Profilometer – Sealing Your Cylinders The Right Way

When building an engine, you often hear people mention piston to cylinder bore clearance on freshly machined blocks. While cylinder geometry is critical to engine performance and reliability, there is another measurement that is rarely mentioned outside of a shop, but has just as much of an influence on performance and reliability.

When a cylinder is machined, the crosshatch pattern that is left behind has a rough finish in comparison to a cylinder wall with some wear on it. Using a profilometer to measure the roughness average (Ra) of the cylinder wall finish gives you an average of the peaks and valleys present in the cross hatch pattern, from the mean line. The piston ring manufacturer will usually provide you with an acceptable Ra range.

The extremely knowledgeable team at EFI University created the video above that explains what a profilometer is, how to use one, and why it’s so important for an engine build.

Photo source: Total Seal

The profilometer is sat in the freshly honed cylinder and drags a diamond tipped stylus over a small surface area of the cylinder wall. The stylus is connected to a computer that displays various data, including — roughness average (Ra), reduced peak height (Rpk), core roughness (Rk), reduced valley depth (Rvk), root mean square (rms), etc.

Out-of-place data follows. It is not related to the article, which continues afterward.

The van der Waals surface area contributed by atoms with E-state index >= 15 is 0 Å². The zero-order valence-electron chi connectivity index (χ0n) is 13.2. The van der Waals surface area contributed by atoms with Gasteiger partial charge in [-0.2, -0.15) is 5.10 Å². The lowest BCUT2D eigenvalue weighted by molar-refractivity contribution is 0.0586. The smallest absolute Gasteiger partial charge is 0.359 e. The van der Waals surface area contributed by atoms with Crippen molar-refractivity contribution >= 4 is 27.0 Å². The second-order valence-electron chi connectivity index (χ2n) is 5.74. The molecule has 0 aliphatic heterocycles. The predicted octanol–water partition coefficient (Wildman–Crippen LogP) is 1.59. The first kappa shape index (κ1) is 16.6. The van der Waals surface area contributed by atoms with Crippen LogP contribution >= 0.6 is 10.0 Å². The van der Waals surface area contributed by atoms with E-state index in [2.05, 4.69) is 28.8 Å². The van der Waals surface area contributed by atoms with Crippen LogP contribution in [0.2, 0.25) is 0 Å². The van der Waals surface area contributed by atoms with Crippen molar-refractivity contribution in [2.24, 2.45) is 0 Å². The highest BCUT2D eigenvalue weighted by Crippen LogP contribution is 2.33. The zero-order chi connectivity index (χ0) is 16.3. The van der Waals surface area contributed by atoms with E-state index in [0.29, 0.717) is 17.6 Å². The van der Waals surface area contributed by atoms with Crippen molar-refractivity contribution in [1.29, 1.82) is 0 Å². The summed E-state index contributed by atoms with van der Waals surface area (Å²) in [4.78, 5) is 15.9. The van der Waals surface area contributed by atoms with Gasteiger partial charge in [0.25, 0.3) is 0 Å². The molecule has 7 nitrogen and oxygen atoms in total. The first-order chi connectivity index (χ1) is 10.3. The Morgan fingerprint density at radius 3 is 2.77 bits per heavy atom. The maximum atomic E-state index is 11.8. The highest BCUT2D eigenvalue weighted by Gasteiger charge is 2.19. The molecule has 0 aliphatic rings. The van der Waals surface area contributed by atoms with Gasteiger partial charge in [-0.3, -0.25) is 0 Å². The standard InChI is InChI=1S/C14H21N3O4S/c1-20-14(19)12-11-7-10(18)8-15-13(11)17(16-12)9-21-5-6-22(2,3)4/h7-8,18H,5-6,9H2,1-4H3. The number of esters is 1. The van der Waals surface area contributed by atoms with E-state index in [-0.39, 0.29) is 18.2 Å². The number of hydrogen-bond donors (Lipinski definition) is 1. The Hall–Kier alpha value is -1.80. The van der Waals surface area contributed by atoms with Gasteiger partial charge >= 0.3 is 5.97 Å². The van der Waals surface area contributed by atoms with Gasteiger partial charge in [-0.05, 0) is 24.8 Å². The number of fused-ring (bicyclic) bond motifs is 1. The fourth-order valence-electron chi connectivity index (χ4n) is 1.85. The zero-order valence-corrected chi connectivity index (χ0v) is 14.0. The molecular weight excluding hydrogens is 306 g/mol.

How steep or deep those peaks and valleys are will have an affect on oil consumption, cylinder wall lubrication, piston ring rotation, piston ring break-in, and power output. The peaks will be quickly worn down during the break-in period and create a plateau for the piston ring to seal against, while the valleys will hold the oil that is used to coat the cylinder walls to prevent direct contact between the piston ring and cylinder wall.

About the author

Kyle Kitchen

Born and raised in Southern California, Kyle has been a gearhead ever since seeing his first Mitsubishi Evo VIII in 2003. He is almost entirely self taught mechanically, and as an inexperienced enthusiast always worked on his own vehicles, regardless of the difficulty, just to learn how to do it himself. Prior to becoming a freelance writer for the company, Kyle started his automotive performance career with Power Automedia as a shop technician, where he gleaned intimate knowledge of LS platforms and drag racing builds; then later joining the editorial team as the Staff Writer for EngineLabs And Turnology. Today, Kyle is an experienced EFI calibrator; hot rod builder; and motorsports technician living in the San Jose area. Kyle is a track junkie with lots of seat time. You can usually find him racing his Mitsubishi Evo X in local time attack and road race events.
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